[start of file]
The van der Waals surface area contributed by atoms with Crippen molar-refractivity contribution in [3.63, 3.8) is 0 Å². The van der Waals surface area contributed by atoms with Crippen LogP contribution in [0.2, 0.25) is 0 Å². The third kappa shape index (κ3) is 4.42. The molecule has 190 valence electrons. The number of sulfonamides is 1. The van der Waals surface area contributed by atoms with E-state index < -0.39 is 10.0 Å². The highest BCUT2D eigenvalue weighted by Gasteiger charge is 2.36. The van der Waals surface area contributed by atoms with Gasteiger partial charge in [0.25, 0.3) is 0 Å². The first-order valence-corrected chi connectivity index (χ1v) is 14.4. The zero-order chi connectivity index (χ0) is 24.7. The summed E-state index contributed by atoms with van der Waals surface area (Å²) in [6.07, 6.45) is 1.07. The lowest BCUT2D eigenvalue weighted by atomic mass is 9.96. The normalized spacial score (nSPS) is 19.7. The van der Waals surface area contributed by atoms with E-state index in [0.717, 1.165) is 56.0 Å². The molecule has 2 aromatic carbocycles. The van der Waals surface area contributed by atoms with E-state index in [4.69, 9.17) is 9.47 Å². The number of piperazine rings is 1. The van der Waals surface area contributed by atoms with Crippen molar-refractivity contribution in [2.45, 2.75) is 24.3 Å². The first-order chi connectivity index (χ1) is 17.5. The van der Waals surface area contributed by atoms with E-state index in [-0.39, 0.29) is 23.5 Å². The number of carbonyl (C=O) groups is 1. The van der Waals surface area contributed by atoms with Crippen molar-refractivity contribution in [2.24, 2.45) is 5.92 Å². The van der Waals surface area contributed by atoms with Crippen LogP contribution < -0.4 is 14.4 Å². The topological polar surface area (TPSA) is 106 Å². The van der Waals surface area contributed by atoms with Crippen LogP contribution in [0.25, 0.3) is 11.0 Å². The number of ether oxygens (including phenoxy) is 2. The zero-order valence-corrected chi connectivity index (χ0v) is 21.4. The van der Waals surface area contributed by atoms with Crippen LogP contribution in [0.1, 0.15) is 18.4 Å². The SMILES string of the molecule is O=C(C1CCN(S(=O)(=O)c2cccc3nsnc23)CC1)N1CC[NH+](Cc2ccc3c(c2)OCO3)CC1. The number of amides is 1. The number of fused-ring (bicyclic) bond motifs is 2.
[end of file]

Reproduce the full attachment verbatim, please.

The van der Waals surface area contributed by atoms with Crippen molar-refractivity contribution in [3.63, 3.8) is 0 Å². The van der Waals surface area contributed by atoms with Crippen LogP contribution in [0.2, 0.25) is 0 Å². The third kappa shape index (κ3) is 4.42. The molecule has 190 valence electrons. The number of sulfonamides is 1. The van der Waals surface area contributed by atoms with E-state index < -0.39 is 10.0 Å². The highest BCUT2D eigenvalue weighted by Gasteiger charge is 2.36. The van der Waals surface area contributed by atoms with Gasteiger partial charge in [0.25, 0.3) is 0 Å². The first-order valence-corrected chi connectivity index (χ1v) is 14.4. The zero-order chi connectivity index (χ0) is 24.7. The summed E-state index contributed by atoms with van der Waals surface area (Å²) in [6.07, 6.45) is 1.07. The lowest BCUT2D eigenvalue weighted by atomic mass is 9.96. The normalized spacial score (nSPS) is 19.7. The van der Waals surface area contributed by atoms with E-state index in [0.717, 1.165) is 56.0 Å². The molecule has 2 aromatic carbocycles. The van der Waals surface area contributed by atoms with E-state index in [4.69, 9.17) is 9.47 Å². The number of piperazine rings is 1. The van der Waals surface area contributed by atoms with Crippen molar-refractivity contribution in [2.45, 2.75) is 24.3 Å². The first-order chi connectivity index (χ1) is 17.5. The van der Waals surface area contributed by atoms with E-state index in [-0.39, 0.29) is 23.5 Å². The number of carbonyl (C=O) groups is 1. The van der Waals surface area contributed by atoms with Crippen molar-refractivity contribution in [2.24, 2.45) is 5.92 Å². The van der Waals surface area contributed by atoms with Crippen LogP contribution < -0.4 is 14.4 Å². The topological polar surface area (TPSA) is 106 Å². The van der Waals surface area contributed by atoms with Crippen LogP contribution in [0.25, 0.3) is 11.0 Å². The number of ether oxygens (including phenoxy) is 2. The zero-order valence-corrected chi connectivity index (χ0v) is 21.4. The van der Waals surface area contributed by atoms with Crippen LogP contribution in [0.1, 0.15) is 18.4 Å². The SMILES string of the molecule is O=C(C1CCN(S(=O)(=O)c2cccc3nsnc23)CC1)N1CC[NH+](Cc2ccc3c(c2)OCO3)CC1. The number of amides is 1. The number of fused-ring (bicyclic) bond motifs is 2.